Today we’re part of the blog tour for Julia Vanishes, the first book in the Witch’s Child trilogy by Catherine Egan. This new fantasy series is filled with murder, magic, mystery, and betrayal. Fantasy lovers will be hanging on to every page as they become acquainted with Julia and the things she needs to do in order to get by—even if it leaves a mark on her conscience. Even as the line between good and evil seems to become more blurry every day. . . .
Check out our Q&A with Catherine Egan, who answered some of our questions about her debut novel, her writing process, and what she’s working on next:
What inspired you to write Julia Vanishes?
It was pure escapism! Writing stories is something I’ve done for fun since I was a kid, but I think I had more fun with this book than with anything else I’ve ever written – and it was at a time in my life when I really needed some fun.
I really enjoyed all of the magical and paranormal elements. What did you find most challenging when creating the world in Julia Vanishes? And what did you enjoy the most?
I tend to get very elaborate, which is fine in theory, but then I have to figure out how to scale it back and just include the necessary elements so the story isn’t buried in a huge info-dump.
World-building can also feel a lot like assembling a puzzle – but the image changes each time you add a piece. So you’re slowly assembling a complete picture, but the picture is morphing as you go, and it’s immensely satisfying to find a piece that fits perfectly and changes everything. I love taking a scrambled bunch of pieces and a vague idea of what the whole is going to look like, then putting it all together and finding the big picture turning into something quite different from my original vision.
What was your strategy while writing? i.e. Are you a pantser or a plotter?
I think I’m some kind of stunningly inefficient combination of pantser and plotter. This is what I do: I make a very detailed outline before I begin, because I can’t write without a map, but then I write something totally different. Since I do feel the need for an outline, I stop my draft to make a new outline more in line with what I’m writing, and then I keep going. Inevitably I stray from that outline as well, so I keep pausing to make new outlines until – I kid you not – I make an outline of my complete draft. That sounds ridiculous, but actually it’s fairly useful to have the outline when it comes to revising.
As a debut author, what has surprised you the most about the process of publishing Julia Vanishes? Is there a moment that stands out to you as most special or enjoyable?
I was surprised at how long before publication the book is pretty much done, from my end at least! I didn’t realize before that ARCs went out so far in advance. My whole experience so far has been completely lovely, but I think the moment of finding out the book had sold was probably the most exciting. I couldn’t – and still can’t – quite get over the amazing fact that I would be paid for doing my favorite thing. It had always seemed like a total pipe dream, and then suddenly it was real life.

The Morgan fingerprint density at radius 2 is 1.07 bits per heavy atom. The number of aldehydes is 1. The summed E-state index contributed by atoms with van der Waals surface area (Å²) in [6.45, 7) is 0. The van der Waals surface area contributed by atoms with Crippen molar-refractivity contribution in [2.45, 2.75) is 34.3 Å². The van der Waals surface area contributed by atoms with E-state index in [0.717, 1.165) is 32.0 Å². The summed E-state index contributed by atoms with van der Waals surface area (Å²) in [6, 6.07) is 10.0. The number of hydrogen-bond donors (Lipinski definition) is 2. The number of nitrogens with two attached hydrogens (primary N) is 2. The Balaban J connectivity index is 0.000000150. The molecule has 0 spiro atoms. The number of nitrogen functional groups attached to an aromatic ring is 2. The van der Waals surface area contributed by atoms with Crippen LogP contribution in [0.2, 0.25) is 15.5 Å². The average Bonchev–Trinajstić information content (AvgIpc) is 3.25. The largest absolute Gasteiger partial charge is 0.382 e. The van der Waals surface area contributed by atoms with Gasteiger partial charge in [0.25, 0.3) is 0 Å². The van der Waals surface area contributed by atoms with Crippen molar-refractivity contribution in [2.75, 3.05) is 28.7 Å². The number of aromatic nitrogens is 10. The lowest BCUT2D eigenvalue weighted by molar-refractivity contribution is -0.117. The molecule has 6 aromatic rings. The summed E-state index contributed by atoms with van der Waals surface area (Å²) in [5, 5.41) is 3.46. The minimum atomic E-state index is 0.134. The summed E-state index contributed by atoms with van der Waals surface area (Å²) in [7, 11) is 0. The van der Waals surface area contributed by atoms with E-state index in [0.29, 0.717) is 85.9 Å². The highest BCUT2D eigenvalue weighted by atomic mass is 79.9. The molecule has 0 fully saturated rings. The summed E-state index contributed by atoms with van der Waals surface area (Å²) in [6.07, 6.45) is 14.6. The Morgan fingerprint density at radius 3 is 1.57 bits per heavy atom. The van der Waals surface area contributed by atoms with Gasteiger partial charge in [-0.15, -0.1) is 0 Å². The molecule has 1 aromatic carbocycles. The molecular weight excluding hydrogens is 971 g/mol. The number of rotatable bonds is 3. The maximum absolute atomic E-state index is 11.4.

If you could have lunch with a character from Julia Vanishes, who would it be and why?
A very different question from who was the most fun to write! If it comes to sharing an actual meal and an hour or so of conversation, I might choose Professor Baranyi. He’s brilliant and unconventional and has been all over the world, so he would have a lot of great stories. I think Csilla would also be an entertaining lunch companion. She might never open up completely, though it would be fascinating if she did – she guards her secrets pretty closely – but she would definitely be fun and would know where to go and what to order.
What was your favorite book when you were a young adult? Did that influence your own writing at all?
In my early teens I read and reread Dodie Smith’s I Capture The Castle and Jane Gardam’s Bilgewater many times. Both informed my sense of first person voice, I’m sure. But even though I write YA, I find it’s my childhood reading that creeps into my writing more. We’re reading Diana Wynne-Jones to my older son – she was a huge favorite of mine as a kid – and I’m stunned to realize how much of my own stuff is absolutely steeped in hers, the Chrestomanci books in particular.
Can you tell us what is next for you?
I’m still working on the sequels to Julia Vanishes, but waiting not-very-patiently in the wings I’ve got a killer plant that’s trying to take over the world, the ghost of a long-dead sculptor luring kids to his museum, a haunted international school in Tokyo, an island cut off from the rest of the world with dragons nesting in its volcano, fraught family relationships and unrequited love, some first kisses, some last kisses, memory loss and a massive flood. Not all in the same book, of course. I’ve got enough ideas to carry me into my dotage.
About the Author:
CATHERINE EGAN grew up in Vancouver, Canada. Since then, she has lived on a volcanic island in Japan (which erupted while she was there and sent her hurtling straight into the arms of her now-husband), in Tokyo, Kyoto, and Beijing, on an oil rig in the middle of Bohai Bay, then in New Jersey, and now in New Haven, Connecticut. She is currently occupied with writing books and fighting dragon armies with her warrior children. You can read more about her at catherineegan.com. Follow her on Twitter at @ByCatherineEgan.
Thank you to Catherine Egan and Random House for introducing us to the world of Julia Vanishes. Make sure you check it out when it goes on sale June 7, 2016 – for now, you can preorder wherever books are sold!
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